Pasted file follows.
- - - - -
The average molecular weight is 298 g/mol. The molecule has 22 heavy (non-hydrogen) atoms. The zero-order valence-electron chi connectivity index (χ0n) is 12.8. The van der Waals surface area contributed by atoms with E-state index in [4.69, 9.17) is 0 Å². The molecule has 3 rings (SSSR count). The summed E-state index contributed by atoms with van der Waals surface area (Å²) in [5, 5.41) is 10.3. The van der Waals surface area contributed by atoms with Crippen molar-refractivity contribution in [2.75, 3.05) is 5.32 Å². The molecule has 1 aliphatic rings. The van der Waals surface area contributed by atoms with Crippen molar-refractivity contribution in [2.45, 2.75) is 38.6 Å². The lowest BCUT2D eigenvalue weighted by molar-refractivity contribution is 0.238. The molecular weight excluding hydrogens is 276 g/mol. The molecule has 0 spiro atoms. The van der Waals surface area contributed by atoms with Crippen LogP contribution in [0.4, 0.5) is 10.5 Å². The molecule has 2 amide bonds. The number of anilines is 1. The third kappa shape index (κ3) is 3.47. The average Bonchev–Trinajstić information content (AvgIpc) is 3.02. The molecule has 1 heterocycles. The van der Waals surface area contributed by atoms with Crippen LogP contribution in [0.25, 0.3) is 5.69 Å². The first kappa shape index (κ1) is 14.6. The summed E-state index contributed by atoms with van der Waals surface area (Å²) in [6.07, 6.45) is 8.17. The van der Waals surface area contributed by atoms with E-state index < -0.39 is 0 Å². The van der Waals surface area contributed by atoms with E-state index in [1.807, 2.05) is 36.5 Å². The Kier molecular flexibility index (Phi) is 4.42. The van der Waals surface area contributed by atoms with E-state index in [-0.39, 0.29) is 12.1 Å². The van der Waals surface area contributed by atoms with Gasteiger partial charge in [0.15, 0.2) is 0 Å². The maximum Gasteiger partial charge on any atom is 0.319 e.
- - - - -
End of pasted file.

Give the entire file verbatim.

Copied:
The average molecular weight is 298 g/mol. The molecule has 22 heavy (non-hydrogen) atoms. The zero-order valence-electron chi connectivity index (χ0n) is 12.8. The van der Waals surface area contributed by atoms with E-state index in [4.69, 9.17) is 0 Å². The molecule has 3 rings (SSSR count). The summed E-state index contributed by atoms with van der Waals surface area (Å²) in [5, 5.41) is 10.3. The van der Waals surface area contributed by atoms with Crippen molar-refractivity contribution in [2.75, 3.05) is 5.32 Å². The molecule has 1 aliphatic rings. The van der Waals surface area contributed by atoms with Crippen molar-refractivity contribution in [2.45, 2.75) is 38.6 Å². The lowest BCUT2D eigenvalue weighted by molar-refractivity contribution is 0.238. The molecular weight excluding hydrogens is 276 g/mol. The molecule has 0 spiro atoms. The van der Waals surface area contributed by atoms with Crippen LogP contribution in [0.4, 0.5) is 10.5 Å². The molecule has 2 amide bonds. The number of anilines is 1. The third kappa shape index (κ3) is 3.47. The average Bonchev–Trinajstić information content (AvgIpc) is 3.02. The molecule has 1 heterocycles. The van der Waals surface area contributed by atoms with Crippen LogP contribution in [0.25, 0.3) is 5.69 Å². The first kappa shape index (κ1) is 14.6. The summed E-state index contributed by atoms with van der Waals surface area (Å²) in [6.07, 6.45) is 8.17. The van der Waals surface area contributed by atoms with E-state index < -0.39 is 0 Å². The van der Waals surface area contributed by atoms with E-state index in [1.807, 2.05) is 36.5 Å². The Kier molecular flexibility index (Phi) is 4.42. The van der Waals surface area contributed by atoms with E-state index in [-0.39, 0.29) is 12.1 Å². The van der Waals surface area contributed by atoms with Gasteiger partial charge in [0.15, 0.2) is 0 Å². The maximum Gasteiger partial charge on any atom is 0.319 e.